Selection and Presentation Practices for Code Example Summarization

Annie Ying - McGill University - Graduate Seminar Series

Nov. 3, 2014, noon - Nov. 3, 2014, 1 p.m.

MC 103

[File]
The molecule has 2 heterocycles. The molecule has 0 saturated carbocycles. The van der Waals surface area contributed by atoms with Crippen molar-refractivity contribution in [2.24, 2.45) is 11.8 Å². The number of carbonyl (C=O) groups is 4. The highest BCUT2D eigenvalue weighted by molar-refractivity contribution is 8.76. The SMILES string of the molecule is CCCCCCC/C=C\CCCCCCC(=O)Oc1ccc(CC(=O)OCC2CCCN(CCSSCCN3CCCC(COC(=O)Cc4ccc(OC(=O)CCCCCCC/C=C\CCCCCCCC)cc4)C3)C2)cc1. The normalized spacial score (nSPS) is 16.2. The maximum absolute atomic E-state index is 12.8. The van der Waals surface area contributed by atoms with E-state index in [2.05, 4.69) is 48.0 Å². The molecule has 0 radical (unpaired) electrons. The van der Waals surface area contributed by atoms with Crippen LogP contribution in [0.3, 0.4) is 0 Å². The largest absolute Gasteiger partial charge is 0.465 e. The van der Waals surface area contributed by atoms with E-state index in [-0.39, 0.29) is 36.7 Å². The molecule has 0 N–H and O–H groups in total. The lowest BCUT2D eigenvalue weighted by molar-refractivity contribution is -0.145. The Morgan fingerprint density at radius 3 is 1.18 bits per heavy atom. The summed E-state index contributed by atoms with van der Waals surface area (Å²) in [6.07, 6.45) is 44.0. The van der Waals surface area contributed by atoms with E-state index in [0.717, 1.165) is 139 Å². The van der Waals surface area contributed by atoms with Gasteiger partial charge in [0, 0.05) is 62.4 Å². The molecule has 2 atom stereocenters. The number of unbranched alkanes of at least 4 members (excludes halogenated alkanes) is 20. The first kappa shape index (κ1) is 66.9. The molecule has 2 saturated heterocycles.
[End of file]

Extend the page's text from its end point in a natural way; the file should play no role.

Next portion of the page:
Code examples are an important source for answering questions about software libraries and applications. Many usage contexts for code examples require them to be distilled to their essence: e.g., when serving as cues to longer documents, or for reminding developers of a previously known idiom. We conducted a study to discover how code can be summarized and why. As part of the study, we collected 156 pairs of code examples and their summaries from 16 participants, along with over 26 hours of think-aloud verbalizations detailing the decisions of the participants during their summarization activities. Based on a qualitative analysis of this data we elicited a list of practices followed by the participants to summarize code examples and propose empirically-supported hypotheses justifying the use of specific practices. One main finding was that none of the participants exclusively extracted code verbatim for the summaries, motivating abstractive summarization. The results provide a grounded basis for the development of code example summarization and presentation technology.